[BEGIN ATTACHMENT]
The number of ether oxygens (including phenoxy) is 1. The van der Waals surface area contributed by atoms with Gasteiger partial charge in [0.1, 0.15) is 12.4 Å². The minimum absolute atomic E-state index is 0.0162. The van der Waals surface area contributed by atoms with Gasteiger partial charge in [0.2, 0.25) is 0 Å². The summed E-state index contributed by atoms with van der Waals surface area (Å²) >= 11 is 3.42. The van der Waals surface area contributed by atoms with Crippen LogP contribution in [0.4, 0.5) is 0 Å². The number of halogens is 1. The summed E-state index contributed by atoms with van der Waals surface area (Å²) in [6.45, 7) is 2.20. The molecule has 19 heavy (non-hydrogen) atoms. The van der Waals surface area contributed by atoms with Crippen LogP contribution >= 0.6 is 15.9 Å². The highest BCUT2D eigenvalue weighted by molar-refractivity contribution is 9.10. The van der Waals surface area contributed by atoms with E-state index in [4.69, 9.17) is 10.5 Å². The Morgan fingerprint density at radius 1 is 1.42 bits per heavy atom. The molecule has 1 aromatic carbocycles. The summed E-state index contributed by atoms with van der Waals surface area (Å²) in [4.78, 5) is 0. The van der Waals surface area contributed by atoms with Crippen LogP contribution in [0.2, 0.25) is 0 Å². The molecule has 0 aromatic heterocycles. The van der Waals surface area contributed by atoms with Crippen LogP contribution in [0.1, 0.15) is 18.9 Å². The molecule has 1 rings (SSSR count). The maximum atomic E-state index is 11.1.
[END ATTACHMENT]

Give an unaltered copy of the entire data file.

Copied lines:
The number of ether oxygens (including phenoxy) is 1. The van der Waals surface area contributed by atoms with Gasteiger partial charge in [0.1, 0.15) is 12.4 Å². The minimum absolute atomic E-state index is 0.0162. The van der Waals surface area contributed by atoms with Gasteiger partial charge in [0.2, 0.25) is 0 Å². The summed E-state index contributed by atoms with van der Waals surface area (Å²) >= 11 is 3.42. The van der Waals surface area contributed by atoms with Crippen LogP contribution in [0.4, 0.5) is 0 Å². The number of halogens is 1. The summed E-state index contributed by atoms with van der Waals surface area (Å²) in [6.45, 7) is 2.20. The molecule has 19 heavy (non-hydrogen) atoms. The van der Waals surface area contributed by atoms with Crippen LogP contribution >= 0.6 is 15.9 Å². The highest BCUT2D eigenvalue weighted by molar-refractivity contribution is 9.10. The van der Waals surface area contributed by atoms with E-state index in [4.69, 9.17) is 10.5 Å². The Morgan fingerprint density at radius 1 is 1.42 bits per heavy atom. The molecule has 1 aromatic carbocycles. The summed E-state index contributed by atoms with van der Waals surface area (Å²) in [4.78, 5) is 0. The van der Waals surface area contributed by atoms with Crippen LogP contribution in [0.2, 0.25) is 0 Å². The molecule has 0 aromatic heterocycles. The van der Waals surface area contributed by atoms with Crippen LogP contribution in [0.1, 0.15) is 18.9 Å². The molecule has 1 rings (SSSR count). The maximum atomic E-state index is 11.1.